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Gram's stain revealed multiple polymorphonuclear leukocytes, no organisms. Tzanck smear showed no multinucleated giant cells or acantholytic cells. Screening for HIV, Hepatitis B and C, syphilis (VDRL and TPHA), and herpes simplex virus serology were nonreactive. His fasting, postprandial sugars, and HbA1c were elevated (314 mg/dl, 362 mg/dl, and 7.3%, respectively). Pus culture for Haemophilus ducreyi was sterile. The Mantoux test was positive (15 mm × 17 mm). Skin biopsy [Figure 1]b showed acanthosis, fibrinoid necrosis in vessels, acute inflammatory cell infiltrate, and granulation tissue in the dermis along with necrotic debris. There was no evidence of dysplasia or malignancy. Repeat biopsy showed large areas of ulceration. Dermis showed granulation tissue with dense mixed inflammatory infiltrate of neutrophils, lymphocytes, and occasional plasma cells; there is no evidence of vasculitis, epithelioid cell granuloma, Crohn's disease, or malignancy [Figure 1]c.
Ziehl–Neelsen staining did not show acid-fast bacilli, and culture for typical, atypical mycobacteria and tissue CBNAAT were negative. Chest X-ray was normal and contrast-enhanced computed tomography abdomen showed 16 mm × 10 mm right inguinal lymph node; no other significant abnormality. Pathergy test, stool for occult blood, and ANA were negative. Serum protein electrophoresis was normal.
With the initial acute presentation and history of high risk behavior, considering a differential diagnosis of primary chancre with mixed anerobic infection, chancroid, or herpes genitalis, we empirically treated him with local cleansing and oral antibiotics (metronidazole and ciprofloxacin). Metformin and teneligliptin were started. After ruling out STD, we considered differentials of noduloulcerative genital tuberculosis, atypical mycobacterial ulcer, malignancy, and PG. We diagnosed PG based on clinical findings and exclusion of other causes. We started him on dapsone 100 mg once daily and colchicine 0.5 mg thrice daily. After an initial response, the patient discontinued treatment by himself and developed another ulcer near the meatal opening. He was restarted on dapsone and colchicine. Prednisolone was added for 6 weeks with a maximum of 40 mg daily with which he showed rapid improvement [Figure 1]d.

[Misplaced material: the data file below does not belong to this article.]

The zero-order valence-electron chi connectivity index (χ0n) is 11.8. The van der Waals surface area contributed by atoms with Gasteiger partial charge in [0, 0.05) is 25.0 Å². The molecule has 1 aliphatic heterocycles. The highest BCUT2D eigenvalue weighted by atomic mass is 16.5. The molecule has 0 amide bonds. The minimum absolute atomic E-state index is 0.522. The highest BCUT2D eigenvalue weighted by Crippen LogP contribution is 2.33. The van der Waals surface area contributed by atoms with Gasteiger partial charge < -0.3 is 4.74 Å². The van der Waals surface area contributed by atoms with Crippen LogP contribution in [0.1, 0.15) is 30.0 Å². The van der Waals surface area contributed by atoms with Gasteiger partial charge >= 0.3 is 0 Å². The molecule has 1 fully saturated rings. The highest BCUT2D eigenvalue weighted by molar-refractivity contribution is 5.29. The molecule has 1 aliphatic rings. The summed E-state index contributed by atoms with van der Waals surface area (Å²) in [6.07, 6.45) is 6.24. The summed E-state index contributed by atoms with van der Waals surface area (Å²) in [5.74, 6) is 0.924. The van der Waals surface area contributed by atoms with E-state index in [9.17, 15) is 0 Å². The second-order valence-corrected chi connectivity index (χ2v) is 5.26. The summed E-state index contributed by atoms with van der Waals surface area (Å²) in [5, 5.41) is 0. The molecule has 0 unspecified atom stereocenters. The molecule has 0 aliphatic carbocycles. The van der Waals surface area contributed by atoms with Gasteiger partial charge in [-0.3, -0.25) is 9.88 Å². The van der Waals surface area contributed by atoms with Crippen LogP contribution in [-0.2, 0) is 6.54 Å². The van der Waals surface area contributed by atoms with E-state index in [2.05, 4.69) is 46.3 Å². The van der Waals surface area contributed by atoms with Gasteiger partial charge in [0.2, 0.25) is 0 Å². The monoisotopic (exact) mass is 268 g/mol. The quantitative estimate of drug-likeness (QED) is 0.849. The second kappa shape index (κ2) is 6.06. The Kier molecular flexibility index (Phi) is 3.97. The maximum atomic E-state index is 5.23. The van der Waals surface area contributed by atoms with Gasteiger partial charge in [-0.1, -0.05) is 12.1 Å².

| Discussion|| |
PG is an uncommon neutrophilic disease, pathophysiology of which is incompletely understood. It involves a complex interplay of genetic influence, dysregulation in innate immunity, and neutrophil dysfunction., It can affect all age groups with no sex predilection. Clinical variants include classic ulcerative, bullous, pustular, vegetative, peristomal, etc. Various diagnostic criteria have been proposed although validated criteria are still lacking. PG is an uncommon disease affecting all age groups. Diagnosis is made by excluding other causes. Pathergy may be seen in 20%–30% patients. Management includes avoidance of triggers, local wound care, and immunomodulatory therapies.
Few cases of isolated genital PG have been reported with only 4 from India.,,, Our patient responded well to a combination of therapy with dapsone, colchicine, and oral prednisolone in addition to local wound care. This case is presented to highlight the importance of keeping PG as a differential diagnosis of penile ulcers refractory to usual treatment modalities.
Declaration of patient consent
The authors certify that they have obtained all appropriate patient consent forms. In the form the patient(s) has/have given his/her/their consent for his/her/their images and other clinical information to be reported in the journal. The patients understand that their names and initials will not be published and due efforts will be made to conceal their identity, but anonymity cannot be guaranteed.
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Conflicts of interest
There are no conflicts of interest.